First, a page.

Letter: Canada needs to disclose how it calculates Indigenous land claims

Kelowna - Timely claims resolution is an essential component of reconciliation

To Ministers Carolyn Bennett and Jody Wilson-Raybould:

We write today to call on you to demonstrate your government’s public commitments to transparency and the renewal of Canada’s relationship with Indigenous peoples by disclosing how Canada calculates its contingent liabilities regarding Indigenous Nations’ land claims – and by affirming your government’s intention to fulfill its outstanding lawful obligations to Indigenous Nations by fairly resolving these claims.

As a recent Globe and Mail article shows, public discourse on claims resolutions is being shaped by speculation about Canada’s mounting financial debt to Indigenous communities, as well as widespread misconceptions regarding claims themselves. Canada’s lack of transparency in how it calculates its contingent liabilities, coupled with these misconceptions, creates a culture of distrust and undermines the political will for claims resolutions.

Additionally, secrecy around liability forecloses discussion on alternative remedies. Indigenous Nations have long expressed a willingness to explore options other than one-time monetary settlements. Canada must be transparent in its calculations regarding contingent liability as part of a broader dialogue on how to advance redress and reconciliation.

If Canada cannot advance this kind of transparency, we call on the Office of the Auditor General (OAG) to conduct a full accounting of how Canada calculates its debts to Indigenous Nations.

Canada must also publicly acknowledge its role in perpetuating harmful misconceptions that mislead the public. In particular, as reported in media articles, in statements, and public venues, government representatives should cease demanding that Indigenous Nations identify an “end date” at which all claims will be resolved; Canada should instead publicly emphasize that claims persist because Canada continues to violate its own laws with respect to Indigenous peoples’ lands and waters. As well, Canada must cease perpetuating the false idea that claims processes are slow but generally consistent and fair. In fact, Canada has mismanaged claims processes since their inception and to a startling degree over the past decade (as confirmed in a 2016 OAG report). Canada’s conflict of interest lies at the centre of this mismanagement.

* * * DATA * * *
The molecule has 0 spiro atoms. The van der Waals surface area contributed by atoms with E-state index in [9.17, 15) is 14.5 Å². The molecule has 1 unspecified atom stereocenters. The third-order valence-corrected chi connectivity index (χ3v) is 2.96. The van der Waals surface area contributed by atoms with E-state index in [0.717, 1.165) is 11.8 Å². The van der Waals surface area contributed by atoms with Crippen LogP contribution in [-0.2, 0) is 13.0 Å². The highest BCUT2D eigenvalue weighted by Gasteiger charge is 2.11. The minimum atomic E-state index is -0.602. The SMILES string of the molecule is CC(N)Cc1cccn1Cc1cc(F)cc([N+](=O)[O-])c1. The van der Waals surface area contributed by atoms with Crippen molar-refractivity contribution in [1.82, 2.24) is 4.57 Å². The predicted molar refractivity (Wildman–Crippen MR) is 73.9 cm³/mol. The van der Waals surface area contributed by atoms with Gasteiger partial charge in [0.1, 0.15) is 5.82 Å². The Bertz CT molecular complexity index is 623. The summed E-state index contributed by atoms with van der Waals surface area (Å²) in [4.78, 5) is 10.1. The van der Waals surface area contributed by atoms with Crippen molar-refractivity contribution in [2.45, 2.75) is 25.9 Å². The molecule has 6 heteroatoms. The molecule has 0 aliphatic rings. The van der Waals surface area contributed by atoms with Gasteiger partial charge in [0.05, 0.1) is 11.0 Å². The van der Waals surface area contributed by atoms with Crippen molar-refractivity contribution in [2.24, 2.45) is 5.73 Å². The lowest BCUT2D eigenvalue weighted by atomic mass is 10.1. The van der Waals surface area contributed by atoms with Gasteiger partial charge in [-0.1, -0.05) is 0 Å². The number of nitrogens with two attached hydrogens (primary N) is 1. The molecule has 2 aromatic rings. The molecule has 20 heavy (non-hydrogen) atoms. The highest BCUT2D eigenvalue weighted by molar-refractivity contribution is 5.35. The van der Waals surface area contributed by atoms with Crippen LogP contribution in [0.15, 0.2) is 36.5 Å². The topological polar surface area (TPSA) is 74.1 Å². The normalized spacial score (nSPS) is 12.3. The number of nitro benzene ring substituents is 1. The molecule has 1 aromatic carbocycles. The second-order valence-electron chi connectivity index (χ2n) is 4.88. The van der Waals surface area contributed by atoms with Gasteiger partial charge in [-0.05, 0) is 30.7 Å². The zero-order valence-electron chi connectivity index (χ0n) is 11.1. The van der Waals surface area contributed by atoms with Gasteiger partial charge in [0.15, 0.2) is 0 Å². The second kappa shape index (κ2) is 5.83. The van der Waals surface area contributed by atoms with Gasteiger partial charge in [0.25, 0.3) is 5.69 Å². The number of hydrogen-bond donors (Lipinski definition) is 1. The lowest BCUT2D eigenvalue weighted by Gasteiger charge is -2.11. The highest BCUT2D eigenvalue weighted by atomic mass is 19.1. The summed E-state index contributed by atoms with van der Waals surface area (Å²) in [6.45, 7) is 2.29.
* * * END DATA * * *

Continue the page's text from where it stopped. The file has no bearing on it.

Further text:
As Indigenous Nations have stated for decades, a fully independent process is the only way to advance the truly fair, just, and timely resolution of claims. Your government has publicly stated its support for national engagement such that an independent claims process can be developed jointly with Indigenous Nations. The time to move forward on such a process is now, before the potential disruption of an election.

As the Truth and Reconciliation Commission has concluded, fair, just, and timely claims resolution is an essential component of reconciliation. The right of redress is clearly articulated in the UN Declaration on the Rights of Indigenous Peoples. The UNDRIP also requires that states, in cooperation with Indigenous peoples, take effective measures to combat prejudice and discrimination, and promote understanding and good relations. Disclosing how your government is calculating its financial debts to Indigenous Nations for Canada’s repeated failures to fulfil its legal obligations toward them, as well as affirming your support for fair, independent claims resolution processes, will be a positive step in meeting this minimum international standard.

On behalf of the Union of BC Indian Chiefs

Grand Chief Stewart Phillip, Chief Robert Chamberlin, Kukpi7 Judy Wilson

President, vice-president, secretary-treasurer

Just Posted

New Kelowna city councillor takes his seat

Loyal Wooldridge joins eight returning members of city council at first public meeting

Making jokes from Hollywood to Lake Country

Comedian Dino Archie will be performing Saturday night at the Creekside Theatre

Be a Santa to a Senior program hopes to brighten Okanagan Seniors’ holiday season

Participants can visit their local London Drugs to take fulfill wish lists

More affordable housing brought to Kelowna

The new 33-unit housing development will be for families

Find me my furever home

Meet Moon a 16-year-old senior gentleman at the Kelowna BC SPCA

Laine scores 3 as Jets double Canucks 6-3

Injury-riddled Vancouver side drops sixth in a row

Deportation averted for Putin critic who feared return to Russia

Elena Musikhina, a vocal critic of the Kremlin, has been granted a two-year visitor’s permit in Canada

B.C. to allow Uber-style ride hailing services to operate in late 2019

Fee will be applied to fund options for disabled people

Auditor general takes aim at Liberals’ fighter-jet plan

Suditor general Michael Ferguson is about to release a new report on Canada’s attempts to buy new fighter jets

B.C. couple converts ambulance into a traveling home

The Revelstoke couple plan on touring B.C. ski hills then driving to Mexico

South Okanagan man wielding an axe convicted of break and enter and assault of a police officer

Steve Joseph Godbout was convicted of several charges in Penticton provincial court

Cyclist defecates, throws own poop at car following B.C. crash

Man defecates in the street before throwing it at a driver locked in her vehicle

Jamie Koe, other curlers kicked out of bonspiel for being too drunk

‘You don’t kick around other players’ bags, it’s disrespectful and we expect better of our players’

Most Read